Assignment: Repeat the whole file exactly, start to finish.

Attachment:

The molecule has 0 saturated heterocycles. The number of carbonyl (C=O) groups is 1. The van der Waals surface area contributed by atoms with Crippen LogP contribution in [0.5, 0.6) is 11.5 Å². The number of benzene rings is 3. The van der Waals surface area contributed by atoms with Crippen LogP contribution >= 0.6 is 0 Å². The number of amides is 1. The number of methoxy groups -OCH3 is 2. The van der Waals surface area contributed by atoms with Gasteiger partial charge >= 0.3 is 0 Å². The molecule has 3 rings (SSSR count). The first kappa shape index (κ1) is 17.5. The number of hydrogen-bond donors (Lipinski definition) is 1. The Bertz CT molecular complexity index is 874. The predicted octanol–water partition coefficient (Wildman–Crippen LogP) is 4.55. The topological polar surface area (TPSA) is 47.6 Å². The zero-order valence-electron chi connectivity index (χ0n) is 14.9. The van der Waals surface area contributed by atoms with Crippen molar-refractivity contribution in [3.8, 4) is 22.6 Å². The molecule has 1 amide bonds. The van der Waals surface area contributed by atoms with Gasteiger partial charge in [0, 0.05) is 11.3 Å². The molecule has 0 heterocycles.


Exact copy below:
The molecule has 0 saturated heterocycles. The number of carbonyl (C=O) groups is 1. The van der Waals surface area contributed by atoms with Crippen LogP contribution in [0.5, 0.6) is 11.5 Å². The number of benzene rings is 3. The van der Waals surface area contributed by atoms with Crippen LogP contribution >= 0.6 is 0 Å². The number of amides is 1. The number of methoxy groups -OCH3 is 2. The van der Waals surface area contributed by atoms with Gasteiger partial charge >= 0.3 is 0 Å². The molecule has 3 rings (SSSR count). The first kappa shape index (κ1) is 17.5. The number of hydrogen-bond donors (Lipinski definition) is 1. The Bertz CT molecular complexity index is 874. The predicted octanol–water partition coefficient (Wildman–Crippen LogP) is 4.55. The topological polar surface area (TPSA) is 47.6 Å². The zero-order valence-electron chi connectivity index (χ0n) is 14.9. The van der Waals surface area contributed by atoms with Crippen molar-refractivity contribution in [3.8, 4) is 22.6 Å². The molecule has 1 amide bonds. The van der Waals surface area contributed by atoms with Gasteiger partial charge in [0, 0.05) is 11.3 Å². The molecule has 0 heterocycles.